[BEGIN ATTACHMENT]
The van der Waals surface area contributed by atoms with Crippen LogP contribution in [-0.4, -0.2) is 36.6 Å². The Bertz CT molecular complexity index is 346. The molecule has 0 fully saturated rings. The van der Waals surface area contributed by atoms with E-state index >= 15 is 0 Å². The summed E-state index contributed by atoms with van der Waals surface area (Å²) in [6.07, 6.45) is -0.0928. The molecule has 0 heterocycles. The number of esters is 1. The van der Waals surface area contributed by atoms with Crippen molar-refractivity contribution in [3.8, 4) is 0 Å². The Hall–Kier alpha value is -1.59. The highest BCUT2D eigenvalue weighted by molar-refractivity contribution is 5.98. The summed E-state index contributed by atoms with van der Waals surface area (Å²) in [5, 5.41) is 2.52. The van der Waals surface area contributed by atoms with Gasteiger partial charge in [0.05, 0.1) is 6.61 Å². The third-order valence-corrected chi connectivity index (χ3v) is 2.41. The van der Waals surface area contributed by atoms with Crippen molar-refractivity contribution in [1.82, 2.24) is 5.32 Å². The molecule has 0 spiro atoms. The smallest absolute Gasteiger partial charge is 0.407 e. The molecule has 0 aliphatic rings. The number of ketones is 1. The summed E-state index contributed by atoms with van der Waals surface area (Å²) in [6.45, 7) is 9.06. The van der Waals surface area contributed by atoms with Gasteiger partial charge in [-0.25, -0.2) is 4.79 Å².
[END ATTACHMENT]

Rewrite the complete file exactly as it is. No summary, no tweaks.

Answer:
The van der Waals surface area contributed by atoms with Crippen LogP contribution in [-0.4, -0.2) is 36.6 Å². The Bertz CT molecular complexity index is 346. The molecule has 0 fully saturated rings. The van der Waals surface area contributed by atoms with E-state index >= 15 is 0 Å². The summed E-state index contributed by atoms with van der Waals surface area (Å²) in [6.07, 6.45) is -0.0928. The molecule has 0 heterocycles. The number of esters is 1. The van der Waals surface area contributed by atoms with Crippen molar-refractivity contribution in [3.8, 4) is 0 Å². The Hall–Kier alpha value is -1.59. The highest BCUT2D eigenvalue weighted by molar-refractivity contribution is 5.98. The summed E-state index contributed by atoms with van der Waals surface area (Å²) in [5, 5.41) is 2.52. The van der Waals surface area contributed by atoms with Gasteiger partial charge in [0.05, 0.1) is 6.61 Å². The third-order valence-corrected chi connectivity index (χ3v) is 2.41. The van der Waals surface area contributed by atoms with Crippen molar-refractivity contribution in [1.82, 2.24) is 5.32 Å². The molecule has 0 spiro atoms. The smallest absolute Gasteiger partial charge is 0.407 e. The molecule has 0 aliphatic rings. The number of ketones is 1. The summed E-state index contributed by atoms with van der Waals surface area (Å²) in [6.45, 7) is 9.06. The van der Waals surface area contributed by atoms with Gasteiger partial charge in [-0.25, -0.2) is 4.79 Å².